Opera Settecento, directed by Leo Duarte, has quite a tradition of performing pasticcios at the London Handel Festival, having presented Elpidia (1725) in 2016 and Ormisda (1730) a year later. This form was common in the eighteenth century, partly because the demands on an establishment’s resident composer to produce work were so great that it became a standard practice to bolster output in this way, and partly because there was a strong tradition of using such creations to showcase the compositions of a range of musicians of that generation.
Venceslao (1731), however, represented the last time that Handel was to create a work where he allowed the participating singers to throw their favourite arias at him to be woven into a dramatic tapestry. Their interest in doing so was to present music with which they were already familiar (in this instance, arias from operas by Vinci, Porpora, Giacomelli, Orlandini, Porta, Hasse and Lotti), but the approach also suited the composer when he was working with a new cast of untested singers as he knew they could tackle whatever they gave him.
The Venceslao of the title is Wenceslaus II, King of Poland (1271-1305) and descendent of the Good King Wenceslaus of the Christmas carol. In the opera he has two sons, the virtuous Alessandro and malevolent Casimiro. They both desire Erenice, a Princess descended from the ancient Kings of Poland, who herself loves the former. This pair, however, decide to keep their love a secret as they fear what Casimiro might do if he discovers it. The victorious general Ernando is offered any reward he wishes and asks for Erenice’s hand in marriage, with Alessandro being aware that Ernando is really asking for it on his behalf. Casimiro is furious but has his own problems when Queen Lucinda of Lithuania arrives claiming that she is betrothed to Casimiro, in an aspect of the plot that represents pure fiction.
Erenice and Alessandro marry in secret with Ernando as the witness, but Casimiro, believing that the Princess is with Ernando, ends up murdering Alessandro in the dark of their bridal chamber. When he realises he has actually killed his own brother he resigns himself to his fate, but Lucinda pleads for mercy. Venceslao, in an attempt to balance the competing demands placed on him, solemnises the marriage of Lucinda and Casimiro before declaring that the latter will die. Ernando and Erenice meanwhile learn that they really do love each other, although their priority remains enacting revenge for Alessandro’s death.
When, however, they learn that the populace is calling for Casimiro’s release, they plead with Venceslao for clemency. He says he cannot show it as his duty as King is to uphold the law, but it also emerges that Lucinda has roused the army in Casimiro’s cause. This places everyone in a predicament, including Casimiro who fears treason will now be added to his list of crimes, but Venceslao finds a way out. Summoning Casimiro, he places the crown on his head, and with Casimiro’s first proclamation as King being that Ernando and Erenice may marry, he ends their feud and allows everyone to rejoice.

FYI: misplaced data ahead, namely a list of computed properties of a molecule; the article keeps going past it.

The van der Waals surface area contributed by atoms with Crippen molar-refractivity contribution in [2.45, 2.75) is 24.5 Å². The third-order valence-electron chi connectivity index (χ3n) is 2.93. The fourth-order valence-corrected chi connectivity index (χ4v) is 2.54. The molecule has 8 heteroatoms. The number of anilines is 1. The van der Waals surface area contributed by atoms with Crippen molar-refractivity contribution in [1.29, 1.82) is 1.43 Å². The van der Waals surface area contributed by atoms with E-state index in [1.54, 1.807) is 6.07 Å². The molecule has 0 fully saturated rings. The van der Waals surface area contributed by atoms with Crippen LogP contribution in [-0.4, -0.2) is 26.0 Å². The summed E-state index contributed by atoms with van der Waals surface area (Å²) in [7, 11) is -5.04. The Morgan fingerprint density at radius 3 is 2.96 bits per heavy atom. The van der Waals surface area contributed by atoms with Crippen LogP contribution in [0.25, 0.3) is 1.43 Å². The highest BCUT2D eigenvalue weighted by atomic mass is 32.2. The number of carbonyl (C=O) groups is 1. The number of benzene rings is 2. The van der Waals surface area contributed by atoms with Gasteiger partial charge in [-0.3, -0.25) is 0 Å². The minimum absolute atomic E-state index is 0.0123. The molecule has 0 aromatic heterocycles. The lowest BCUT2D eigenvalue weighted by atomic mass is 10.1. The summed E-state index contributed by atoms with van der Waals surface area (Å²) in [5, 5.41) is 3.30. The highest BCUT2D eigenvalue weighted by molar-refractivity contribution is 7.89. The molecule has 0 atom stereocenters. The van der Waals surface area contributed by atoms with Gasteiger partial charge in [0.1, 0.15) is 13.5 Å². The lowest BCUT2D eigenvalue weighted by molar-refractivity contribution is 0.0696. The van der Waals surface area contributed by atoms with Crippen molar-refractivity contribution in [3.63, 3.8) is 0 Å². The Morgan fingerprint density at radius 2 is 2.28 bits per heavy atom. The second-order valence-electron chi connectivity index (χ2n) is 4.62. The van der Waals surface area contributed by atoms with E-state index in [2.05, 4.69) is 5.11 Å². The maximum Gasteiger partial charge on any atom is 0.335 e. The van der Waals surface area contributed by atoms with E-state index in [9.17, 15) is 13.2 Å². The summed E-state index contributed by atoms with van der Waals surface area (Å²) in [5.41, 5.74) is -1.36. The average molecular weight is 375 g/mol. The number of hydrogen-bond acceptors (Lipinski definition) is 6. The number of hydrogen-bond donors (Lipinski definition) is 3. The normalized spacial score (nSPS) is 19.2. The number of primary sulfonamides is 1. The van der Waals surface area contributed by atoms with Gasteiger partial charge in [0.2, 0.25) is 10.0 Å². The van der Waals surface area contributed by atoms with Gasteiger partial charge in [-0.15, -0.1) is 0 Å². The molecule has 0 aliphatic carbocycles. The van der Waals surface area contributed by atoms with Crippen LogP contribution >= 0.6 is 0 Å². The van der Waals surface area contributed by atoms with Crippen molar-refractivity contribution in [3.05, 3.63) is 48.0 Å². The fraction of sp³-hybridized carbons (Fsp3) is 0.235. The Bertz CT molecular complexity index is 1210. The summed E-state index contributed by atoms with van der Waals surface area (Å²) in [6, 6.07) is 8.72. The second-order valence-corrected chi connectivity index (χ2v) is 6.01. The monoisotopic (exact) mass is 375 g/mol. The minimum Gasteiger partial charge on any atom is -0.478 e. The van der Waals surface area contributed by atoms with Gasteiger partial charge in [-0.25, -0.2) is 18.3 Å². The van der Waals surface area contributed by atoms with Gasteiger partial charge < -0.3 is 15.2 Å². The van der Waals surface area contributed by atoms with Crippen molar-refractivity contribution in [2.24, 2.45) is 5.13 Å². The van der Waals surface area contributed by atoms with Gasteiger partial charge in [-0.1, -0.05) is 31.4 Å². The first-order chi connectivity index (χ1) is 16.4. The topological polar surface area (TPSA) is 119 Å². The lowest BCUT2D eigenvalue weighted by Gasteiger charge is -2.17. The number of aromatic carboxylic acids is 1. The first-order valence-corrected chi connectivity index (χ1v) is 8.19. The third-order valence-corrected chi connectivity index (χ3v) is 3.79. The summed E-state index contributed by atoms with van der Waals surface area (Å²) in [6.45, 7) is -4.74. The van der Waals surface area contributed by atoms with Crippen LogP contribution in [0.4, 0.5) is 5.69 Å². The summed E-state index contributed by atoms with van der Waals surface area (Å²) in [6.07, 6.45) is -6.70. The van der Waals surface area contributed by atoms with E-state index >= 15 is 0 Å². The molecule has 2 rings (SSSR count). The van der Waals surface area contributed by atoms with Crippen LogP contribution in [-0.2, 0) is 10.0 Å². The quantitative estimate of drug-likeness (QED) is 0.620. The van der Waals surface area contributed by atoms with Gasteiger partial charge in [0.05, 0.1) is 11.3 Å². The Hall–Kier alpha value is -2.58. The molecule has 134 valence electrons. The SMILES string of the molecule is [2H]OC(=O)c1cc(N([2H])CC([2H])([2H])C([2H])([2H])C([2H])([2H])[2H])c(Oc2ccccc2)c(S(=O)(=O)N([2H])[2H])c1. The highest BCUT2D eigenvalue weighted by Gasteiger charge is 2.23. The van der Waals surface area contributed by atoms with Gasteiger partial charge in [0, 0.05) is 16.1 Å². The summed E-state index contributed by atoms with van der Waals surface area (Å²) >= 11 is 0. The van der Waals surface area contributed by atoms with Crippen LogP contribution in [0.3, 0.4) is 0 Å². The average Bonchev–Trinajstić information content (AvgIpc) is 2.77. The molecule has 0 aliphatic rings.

The work feels something of an oddity, but rather a successful one and this might be attributed to a combination of accident and design. The whole point of a pasticcio is that, even though much of the material is pre-existing, it is still crafted to create a new, coherent piece. At the same time, however, the greatest arias, differentially at least, tend to be those that display the biggest emotions and greatest dilemmas. As a result, the act of compiling a list of ‘favourites’ in itself seems to have had the effect of packing every twist, turn and dilemma in the book into one piece. As a result, though the work can feel uneven, it certainly gathers pace as revealed on the night by the audience applauding only at the end of Acts I and II, but then clapping after virtually every aria in Act III. The complexity of the dilemmas faced are surmised in Venceslao’s ‘Balenar con giusta legge’, in which he says justice must take precedence over both rage and pity, so that there are more than two variables in play. Such intricacies also manifold themselves in other places so that Lucinda’s ‘La vaga Luccioletta’ (originally from Hasse’s Attalo) shows two strongly competing moods across its verses. There is subtlety too as one emotional conversation between Venceslao and Casimiro ends with the former quietly, rather than monumentally, proclaiming ‘A Morte’ (To death).
With several arias (by Hasse) involving two horns, and a trumpet being introduced at various triumphant moments, Opera Settecento presented the work extremely strongly. The soloists were well chosen, with Nick Pritchard’s sublime tenor (as Venceslao) working well with Michał Czerniawski’s frequently dreamy countertenor (Casimiro), Olivia Warburton’s beguiling mezzo-soprano (Ernando) and Christopher Jacklin’s mature baritone (Alessandro and Gismondo). Galina Averina gave an especially accomplished performance with her extremely supple, versatile and nuanced soprano working well with the demands of Erenice’s part, while Helen Charlston as Lucinda revealed a mezzo-soprano whose fullness was complemented by a pleasing edge.
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